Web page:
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Friday 16 September 2016

Giorgio Ghisi’s engraving of “Neptune with Two Marine Horses”

Giorgio Ghisi (aka Giorgio Mantovano) (1520–82)
“Neptune with Two Marine Horses”, c.1560, after Perino del Vaga (1501–47).
Engraving on laid paper with a watermark, trimmed to the image borderline. 
Size: (sheet) 23.7 x 15.1 cm

The British Museum offers the following description of this print:
“Neptune standing naked holding a fork, his cape billowing behind, below are two sea horses, after Perino del Vaga” and the BM’s curator advises that this print “is thought to be after Perino del Vaga, from a series of four (two feature Neptune, two feature Thetis).” (
Note that the BM’s impression is in a damaged condition whereas this impression is perfect.
Bellini 1998 F.20 (Bellini, Paolo, “L'Opera incisa di Giorgio Ghisi”, 1998); Lewis 1985 R.2.I/II (Boorsch, S.; Lewis, R. E., “The Engravings of Giorgio Ghisi”, 1985; Bartsch XV.397.31 (Bartsch, Adam, “Le Peintre graveur”, 21 vols, Vienna, 1803)

Condition: a superb lifetime impression from the 16th century of the utmost rarity, trimmed at the image borderline, with a watermark and in exceptional condition for its age with remnants of corner mounts (verso).

I am selling this engraving of exceptional rarity (this print has not been listed in an International auction for 25 years!) for AU$573 in total (currently US$429.86/EUR383.05/GBP326.21 at the time of posting this print) including postage and handling to anywhere in the world.
If you are interested in purchasing this museum-quality engraving that is so rare that even the most important texts on Renaissance prints fail to feature a quality illustration of it (see, for example, the poor impression held by the British Museum even “The Illustrated Bartsch” [(1986) 31-1 (398), p. 83] only shows a copy by an unidentified artist made after it), please contact me ( and I will send you a PayPal invoice to make the payment easy.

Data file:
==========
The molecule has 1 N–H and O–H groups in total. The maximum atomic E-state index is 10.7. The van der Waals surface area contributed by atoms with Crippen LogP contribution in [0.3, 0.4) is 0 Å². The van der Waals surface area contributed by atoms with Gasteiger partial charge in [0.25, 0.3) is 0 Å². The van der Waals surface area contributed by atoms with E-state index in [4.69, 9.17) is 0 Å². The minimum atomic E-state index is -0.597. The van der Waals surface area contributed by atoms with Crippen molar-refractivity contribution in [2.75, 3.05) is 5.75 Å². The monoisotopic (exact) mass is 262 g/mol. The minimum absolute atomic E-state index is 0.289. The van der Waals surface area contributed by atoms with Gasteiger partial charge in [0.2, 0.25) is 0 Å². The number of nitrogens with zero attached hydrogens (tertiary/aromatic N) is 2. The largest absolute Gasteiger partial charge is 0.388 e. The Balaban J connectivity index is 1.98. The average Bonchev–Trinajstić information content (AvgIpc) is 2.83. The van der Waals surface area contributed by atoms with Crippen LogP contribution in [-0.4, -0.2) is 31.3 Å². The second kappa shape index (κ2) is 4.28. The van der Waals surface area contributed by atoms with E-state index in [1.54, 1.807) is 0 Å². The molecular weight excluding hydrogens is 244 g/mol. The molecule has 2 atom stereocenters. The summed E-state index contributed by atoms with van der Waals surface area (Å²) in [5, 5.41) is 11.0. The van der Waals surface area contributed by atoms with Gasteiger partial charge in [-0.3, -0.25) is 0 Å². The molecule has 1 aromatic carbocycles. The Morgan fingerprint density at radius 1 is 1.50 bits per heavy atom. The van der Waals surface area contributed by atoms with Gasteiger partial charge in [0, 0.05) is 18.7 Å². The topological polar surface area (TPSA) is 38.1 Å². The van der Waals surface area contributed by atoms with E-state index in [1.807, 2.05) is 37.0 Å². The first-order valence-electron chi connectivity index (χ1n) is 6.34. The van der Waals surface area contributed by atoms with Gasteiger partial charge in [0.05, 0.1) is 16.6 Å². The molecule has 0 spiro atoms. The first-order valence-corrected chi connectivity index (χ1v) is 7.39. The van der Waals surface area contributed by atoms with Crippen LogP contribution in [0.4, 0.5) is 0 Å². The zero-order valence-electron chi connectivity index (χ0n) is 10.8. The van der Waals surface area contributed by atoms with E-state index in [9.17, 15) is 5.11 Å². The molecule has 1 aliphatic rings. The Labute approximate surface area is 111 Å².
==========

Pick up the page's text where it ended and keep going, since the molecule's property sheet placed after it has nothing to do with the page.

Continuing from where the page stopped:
This print has been sold

Giorgio Ghisi is one of the more important 16th century printmakers and the reason is not simply that his use of the burin (i.e. the engraver’s tool) is delicately sympathetic to the subjects he portrays, but that he was able to craft images that moved beyond a formulaic approach to rendering. What I mean by this—and I apologise in advance to those that may not agree with me—is that many of his fellow engravers at the time, especially those in Italy, tended to use an almost perfunctory/arbitrary code of mark-making for their prints. By contrast, Ghisi ensured that his use of line and dot was critically important to the subject portrayed.

Evelyn Lincoln’s (1999) in “The Invention of the Italian Renaissance Printmaker” offers the following insight into Ghisi’s approach: “Giorgio Ghisi avoided … mechanical shading combinations and difficult-to-read images by working the surfaces of his plates until they were so covered with tone that he could pick out the brightest lights by judiciously opening the net of marks” (p. 125).

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